I spent the day at Barnett House in Edmonton, the home of the Alberta Teachers' Association, sitting with my school district's superintendent, two school board trustees, two members from Alberta Education and two other teacher representatives from my local.
The day was spent discussing these three focus areas:
FOCUS AREA #1: SHARED UNDERSTANDING/SHARED OPPORTUNITY
OUTCOME: SUPPORT FOR THE IDEA OF TRANSFORMATION AS A SHARED PROCESS
- What's the most important characteristic of education transformation for you?
- If transformation is about moving from one reality to another, what does this entail (e.g., is this about learning outcomes being different, is it about the classroom, is it about how education is governed?)
- Discuss the relationship enhancements that articulate a new way of working together -- what do we have to change about how we relate to one another?
FOCUS AREA #2: MOVING FORWARD TOGETHER: WHO DOES WHAT?
OUTCOME: SHARED COMMITMENT TO PRIORITY ITEMS / ROLES AND RESPONSIBILITIES
- If we are to collaborate on transformation, what's most important to work together on?
- How do we define our respective roles and responsibilities in taking on these topics?
- How do we hold one another accountable for our mutual success?
FOCUS AREA #3: NEXT STEPS
OUTCOME: SUPPORT FOR MOVING FORWARD TOGETHER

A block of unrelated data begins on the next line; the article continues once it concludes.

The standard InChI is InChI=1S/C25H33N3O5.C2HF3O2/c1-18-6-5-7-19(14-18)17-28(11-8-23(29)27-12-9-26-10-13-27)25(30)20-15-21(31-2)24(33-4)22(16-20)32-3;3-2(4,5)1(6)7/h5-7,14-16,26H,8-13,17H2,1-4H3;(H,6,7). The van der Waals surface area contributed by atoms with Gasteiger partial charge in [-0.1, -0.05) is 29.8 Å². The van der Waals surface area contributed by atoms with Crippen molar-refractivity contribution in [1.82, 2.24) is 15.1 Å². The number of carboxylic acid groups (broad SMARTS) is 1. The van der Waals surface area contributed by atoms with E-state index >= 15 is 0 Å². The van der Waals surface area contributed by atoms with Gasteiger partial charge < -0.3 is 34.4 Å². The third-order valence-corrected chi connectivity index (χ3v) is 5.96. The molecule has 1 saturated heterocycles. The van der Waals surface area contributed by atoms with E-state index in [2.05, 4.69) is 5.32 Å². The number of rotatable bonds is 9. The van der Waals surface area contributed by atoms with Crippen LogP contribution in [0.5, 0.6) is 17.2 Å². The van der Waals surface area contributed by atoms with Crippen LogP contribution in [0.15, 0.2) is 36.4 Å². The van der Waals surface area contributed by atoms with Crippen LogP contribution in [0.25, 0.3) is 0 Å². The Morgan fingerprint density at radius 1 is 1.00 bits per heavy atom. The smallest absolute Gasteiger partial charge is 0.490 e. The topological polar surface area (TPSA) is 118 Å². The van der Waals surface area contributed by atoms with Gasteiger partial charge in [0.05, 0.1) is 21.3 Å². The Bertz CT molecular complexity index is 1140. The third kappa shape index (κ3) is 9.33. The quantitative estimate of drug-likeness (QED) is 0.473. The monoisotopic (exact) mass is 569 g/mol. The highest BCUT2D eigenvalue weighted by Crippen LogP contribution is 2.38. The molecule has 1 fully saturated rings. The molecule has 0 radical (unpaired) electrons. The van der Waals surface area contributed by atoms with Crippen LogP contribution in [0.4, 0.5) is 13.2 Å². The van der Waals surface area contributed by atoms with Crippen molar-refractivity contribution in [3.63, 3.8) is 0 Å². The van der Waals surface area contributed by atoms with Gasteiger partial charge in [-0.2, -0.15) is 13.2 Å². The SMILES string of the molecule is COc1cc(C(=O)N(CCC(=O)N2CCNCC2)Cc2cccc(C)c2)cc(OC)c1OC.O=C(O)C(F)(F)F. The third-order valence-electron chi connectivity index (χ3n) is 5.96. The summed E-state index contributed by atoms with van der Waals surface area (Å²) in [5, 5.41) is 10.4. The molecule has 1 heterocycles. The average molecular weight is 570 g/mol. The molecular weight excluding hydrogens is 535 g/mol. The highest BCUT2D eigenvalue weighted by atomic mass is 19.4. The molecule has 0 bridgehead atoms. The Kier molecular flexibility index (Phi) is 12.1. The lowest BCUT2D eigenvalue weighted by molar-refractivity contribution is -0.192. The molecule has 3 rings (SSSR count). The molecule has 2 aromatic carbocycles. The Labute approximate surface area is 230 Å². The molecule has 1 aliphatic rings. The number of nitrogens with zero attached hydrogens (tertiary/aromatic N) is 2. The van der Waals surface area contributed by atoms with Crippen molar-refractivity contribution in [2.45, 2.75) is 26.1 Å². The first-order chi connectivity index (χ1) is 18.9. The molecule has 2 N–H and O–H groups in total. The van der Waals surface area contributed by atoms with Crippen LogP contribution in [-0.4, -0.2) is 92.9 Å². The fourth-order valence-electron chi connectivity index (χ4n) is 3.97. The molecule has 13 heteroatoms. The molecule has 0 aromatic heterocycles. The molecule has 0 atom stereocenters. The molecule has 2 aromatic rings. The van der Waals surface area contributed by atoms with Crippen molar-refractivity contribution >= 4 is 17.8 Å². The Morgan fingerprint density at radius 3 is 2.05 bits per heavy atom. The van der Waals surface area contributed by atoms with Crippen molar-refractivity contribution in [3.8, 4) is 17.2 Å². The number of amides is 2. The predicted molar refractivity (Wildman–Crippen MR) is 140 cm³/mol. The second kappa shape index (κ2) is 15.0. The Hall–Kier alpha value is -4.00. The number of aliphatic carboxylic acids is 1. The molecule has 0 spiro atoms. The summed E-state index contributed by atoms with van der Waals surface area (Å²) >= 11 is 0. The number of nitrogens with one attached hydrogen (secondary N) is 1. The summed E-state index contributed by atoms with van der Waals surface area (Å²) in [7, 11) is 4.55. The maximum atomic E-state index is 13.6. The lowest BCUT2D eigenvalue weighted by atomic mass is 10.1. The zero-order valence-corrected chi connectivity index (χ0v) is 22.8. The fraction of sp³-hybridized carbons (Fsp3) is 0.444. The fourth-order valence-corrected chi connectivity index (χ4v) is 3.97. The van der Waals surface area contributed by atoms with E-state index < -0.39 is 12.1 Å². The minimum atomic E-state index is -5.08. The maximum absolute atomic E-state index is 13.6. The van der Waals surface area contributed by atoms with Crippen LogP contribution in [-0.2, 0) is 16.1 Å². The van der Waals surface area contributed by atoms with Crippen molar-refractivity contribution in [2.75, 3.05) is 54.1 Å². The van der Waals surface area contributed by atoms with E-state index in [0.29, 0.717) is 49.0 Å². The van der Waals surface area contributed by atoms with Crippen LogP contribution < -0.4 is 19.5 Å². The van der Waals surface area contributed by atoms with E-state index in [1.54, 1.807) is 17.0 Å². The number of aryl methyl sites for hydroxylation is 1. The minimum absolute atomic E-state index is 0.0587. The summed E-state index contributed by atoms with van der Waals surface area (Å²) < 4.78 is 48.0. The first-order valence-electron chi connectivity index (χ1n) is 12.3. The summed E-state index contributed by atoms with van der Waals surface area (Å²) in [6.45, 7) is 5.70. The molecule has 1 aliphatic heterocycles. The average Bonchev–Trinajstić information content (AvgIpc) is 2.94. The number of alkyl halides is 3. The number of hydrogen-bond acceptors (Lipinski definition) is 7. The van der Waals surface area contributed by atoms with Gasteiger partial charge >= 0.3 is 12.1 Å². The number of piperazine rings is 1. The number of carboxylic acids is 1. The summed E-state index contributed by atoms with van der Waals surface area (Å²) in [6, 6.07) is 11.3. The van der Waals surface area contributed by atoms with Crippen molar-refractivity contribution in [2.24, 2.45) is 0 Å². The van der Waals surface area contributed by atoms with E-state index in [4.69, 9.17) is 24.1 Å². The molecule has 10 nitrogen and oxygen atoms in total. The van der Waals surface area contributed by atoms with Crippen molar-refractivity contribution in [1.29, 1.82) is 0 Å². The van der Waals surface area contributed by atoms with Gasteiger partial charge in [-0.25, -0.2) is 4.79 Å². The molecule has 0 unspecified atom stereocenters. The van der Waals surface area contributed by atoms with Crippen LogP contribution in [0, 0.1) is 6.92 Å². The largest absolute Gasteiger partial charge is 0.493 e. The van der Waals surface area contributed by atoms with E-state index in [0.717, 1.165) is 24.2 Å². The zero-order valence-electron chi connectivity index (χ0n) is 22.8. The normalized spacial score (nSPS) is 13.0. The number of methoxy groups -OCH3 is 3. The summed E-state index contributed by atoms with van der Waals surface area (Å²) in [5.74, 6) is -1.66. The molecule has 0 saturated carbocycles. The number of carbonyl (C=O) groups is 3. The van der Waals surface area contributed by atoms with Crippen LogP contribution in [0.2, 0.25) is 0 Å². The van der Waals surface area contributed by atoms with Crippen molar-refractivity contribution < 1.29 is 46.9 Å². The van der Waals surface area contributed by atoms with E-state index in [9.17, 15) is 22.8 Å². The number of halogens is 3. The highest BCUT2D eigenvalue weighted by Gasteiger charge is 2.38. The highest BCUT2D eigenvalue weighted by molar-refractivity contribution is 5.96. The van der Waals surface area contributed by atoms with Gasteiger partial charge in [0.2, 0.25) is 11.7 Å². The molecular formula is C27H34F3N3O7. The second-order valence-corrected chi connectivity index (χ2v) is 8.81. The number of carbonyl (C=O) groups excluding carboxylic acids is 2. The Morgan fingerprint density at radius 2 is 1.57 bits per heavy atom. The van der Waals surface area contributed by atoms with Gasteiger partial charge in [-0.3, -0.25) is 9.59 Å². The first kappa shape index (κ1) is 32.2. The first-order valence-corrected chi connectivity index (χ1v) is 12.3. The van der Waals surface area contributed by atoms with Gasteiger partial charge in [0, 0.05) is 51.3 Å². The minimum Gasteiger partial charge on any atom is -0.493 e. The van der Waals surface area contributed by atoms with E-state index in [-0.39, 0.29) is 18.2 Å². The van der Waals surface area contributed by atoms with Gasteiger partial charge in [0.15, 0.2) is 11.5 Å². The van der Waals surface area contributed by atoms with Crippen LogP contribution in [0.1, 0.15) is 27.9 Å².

- What are some ways Alberta Teachers' Association, Alberta School Board Association and Alberta Education can start taking action for transformation?
- Is a plan required to guide the process? If so, what types of plans/planning are needed and who should lead their development?
- How, when and at what levels (local/provincial) do we involve other stakeholders in the process?
I walked away from this event thoroughly impressed with the level of commitment each of the three organizations (teachers, school boards and government) showed for rethinking how we can work together. There was no finger pointing or blaming.
Not once did we discuss test scores.
I can only imagine the legacy of hard feelings and grudges that have developed in Alberta between teachers, school boards and government, however, in spite of any potential desire to accuse, blame and criticize each other, there seemed to be a real commitment in the room to move forward together.
So what's next?
On November 4 & 5, The Alberta Teachers' Association and Alberta Education are hosting a Combined Professional Development Area Conference and Invitational Curriculum Symposium. This is remarkably cool because the government and the teachers together will collaborate on rethinking curriculum in Alberta schools. Essentially this event will provide the teachers and government an opportunity to work together to rethink curriculum with a focus on our partnership with Finland.
Perhaps the only hesitation I have with this opportunity is to ask what role the Alberta School Board Association will play in this rethinking curriculum process? Seeing as how they aren't invited.